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Senate eyes year limit on Libya mission House may cut off funds as it weighs defense bill

Key senators on Tuesday urged giving the White House authority for a one-year, limited Libya mission, but sentiment was growing in the House of Representatives to cut off the operation's funding.

Senate Foreign Relations Committee Chairman John F. Kerry, D-Mass., who proposed the one-year measure, argued that not supporting efforts such as those of the Libyan rebels would "be ignorant, irresponsible and shortsighted and dangerous for our country."

He and Sen. John McCain, R-Ariz., President Obama's 2008 Republican opponent, are pushing a measure that would authorize the use of U.S. armed forces "to advance national security interests in Libya as part of the international coalition" that is involved in that country.

But the resolution says, "Congress does not support deploying, establishing or maintaining the presence of units and members of the United States Armed Forces on the ground in Libya unless the purpose of the presence is limited to the immediate personal defense of United States Government officials or to rescuing members of NATO forces from imminent danger."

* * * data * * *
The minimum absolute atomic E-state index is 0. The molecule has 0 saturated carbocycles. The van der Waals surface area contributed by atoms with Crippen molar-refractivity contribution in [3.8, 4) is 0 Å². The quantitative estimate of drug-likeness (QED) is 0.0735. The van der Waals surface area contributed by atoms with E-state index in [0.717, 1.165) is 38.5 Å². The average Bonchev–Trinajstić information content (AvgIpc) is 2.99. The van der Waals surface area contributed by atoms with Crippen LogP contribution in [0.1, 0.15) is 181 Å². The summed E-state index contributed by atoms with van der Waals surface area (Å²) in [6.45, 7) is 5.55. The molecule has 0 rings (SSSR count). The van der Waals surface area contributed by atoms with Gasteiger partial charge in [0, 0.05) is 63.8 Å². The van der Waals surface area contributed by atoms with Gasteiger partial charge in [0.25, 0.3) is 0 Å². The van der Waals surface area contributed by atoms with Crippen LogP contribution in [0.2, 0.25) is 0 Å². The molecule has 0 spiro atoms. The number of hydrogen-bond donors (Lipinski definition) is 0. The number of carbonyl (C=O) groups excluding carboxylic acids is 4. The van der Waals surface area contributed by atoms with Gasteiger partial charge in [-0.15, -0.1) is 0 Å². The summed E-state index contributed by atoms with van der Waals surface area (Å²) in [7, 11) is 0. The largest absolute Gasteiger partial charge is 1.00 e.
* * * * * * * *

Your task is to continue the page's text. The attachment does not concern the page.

Senate Majority Leader Harry Reid, D-Nev., said the Senate probably could pass the measure, though he offered no timetable.

But in the House, Majority Leader Eric Cantor, R-Va., had a different view.

"Our members are frustrated over the president's action, his lack of positing a clear vision and mission," he said.

Discussions were under way on possible House action, including denying funds for the operation as part of a defense-spending bill that is expected to be considered beginning Thursday.

The White House has said the United States spent $716 million through June 3 on the Libya campaign, and it estimates the mission will cost $1.1 billion by Sept. 30. The funds are expected to come from already appropriated money.

In another development Tuesday, the Treasury Department took new steps to isolate Libyan leader Moammar Gadhafi's regime and provide incentives for its members to quit.

Treasury's Office of Foreign Assets Control imposed blocking requirements on three additional Libyan banks on the grounds that they helped move money for another financial institution -- the Libyan Arab Foreign Bank -- that had been subject to sanctions since Feb. 25.

The three banks are the Arab Turkish Bank, the North Africa International Bank and the North Africa Commercial Bank.

In Libya, NATO commanders confirmed Monday that an errant airstrike had killed innocent civilians west of Tripoli. Reports suggested that nine to 15 civilians were killed.

A NATO spokesman also acknowledged Tuesday that an unmanned helicopter drone had crashed, although it wasn't clear whether mechanical failure or hostile fire was to blame.

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